Duplication of hsp-110 Is Implicated in Differential Success of Globodera Species under Climate Change.

Jones, Laura M 
Eves-van den Akker, Sebastian 
van-Oosten Hawle, Patricija 
Atkinson, Howard J 
Urwin, Peter E 

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Managing the emergence and spread of crop pests and pathogens is essential for global food security. Understanding how organisms have adapted to their native climate is key to predicting the impact of climate change. The potato cyst nematodes Globodera pallida and G. rostochiensis are economically important plant pathogens that cause yield losses of up to 50% in potato. The two species have different thermal optima that may relate to differences in the altitude of their regions of origin in the Andes. Here, we demonstrate that juveniles of G. pallida are less able to recover from heat stress than those of G. rostochiensis. Genome-wide analysis revealed that while both Globodera species respond to heat stress by induction of various protective heat-inducible genes, G. pallida experiences heat stress at lower temperatures. We use C. elegans as a model to demonstrate the dependence of the heat stress response on expression of Heat Shock Factor-1 (HSF-1). Moreover, we show that hsp-110 is induced by heat stress in G. rostochiensis, but not in the less thermotolerant G. pallida. Sequence analysis revealed that this gene and its promoter was duplicated in G. rostochiensis and acquired thermoregulatory properties. We show that hsp-110 is required for recovery from acute thermal stress in both C. elegans and in G. rostochiensis. Our findings point towards an underlying molecular mechanism that allows the differential expansion of one species relative to another closely related species under current climate change scenarios. Similar mechanisms may be true of other invertebrate species with pest status.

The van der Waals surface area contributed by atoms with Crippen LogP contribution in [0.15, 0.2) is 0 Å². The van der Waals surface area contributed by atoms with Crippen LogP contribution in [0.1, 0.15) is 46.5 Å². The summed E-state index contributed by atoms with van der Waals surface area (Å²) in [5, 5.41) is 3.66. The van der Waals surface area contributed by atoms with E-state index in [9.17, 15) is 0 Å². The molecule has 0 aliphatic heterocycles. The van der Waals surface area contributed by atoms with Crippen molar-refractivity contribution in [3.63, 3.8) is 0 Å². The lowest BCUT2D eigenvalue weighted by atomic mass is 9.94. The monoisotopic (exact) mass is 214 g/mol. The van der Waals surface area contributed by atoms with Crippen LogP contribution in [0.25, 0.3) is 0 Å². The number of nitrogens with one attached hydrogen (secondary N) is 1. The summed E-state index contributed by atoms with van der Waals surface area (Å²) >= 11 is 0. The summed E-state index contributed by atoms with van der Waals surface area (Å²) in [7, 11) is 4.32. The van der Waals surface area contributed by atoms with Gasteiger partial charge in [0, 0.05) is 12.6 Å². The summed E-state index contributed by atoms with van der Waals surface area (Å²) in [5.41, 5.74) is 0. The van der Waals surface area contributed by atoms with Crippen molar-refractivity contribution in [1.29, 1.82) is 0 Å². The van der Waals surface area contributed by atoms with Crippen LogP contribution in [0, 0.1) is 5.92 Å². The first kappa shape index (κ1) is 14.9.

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Animals, Climate Change, Female, Gene Duplication, HSP110 Heat-Shock Proteins, Heat-Shock Response, Hot Temperature, Rhabditida, Species Specificity
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Mol Biol Evol
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Oxford University Press (OUP)
Biotechnology and Biological Sciences Research Council (BB/R011311/1)
SE-vdA is supported by BBSRC grant BB/M014207/1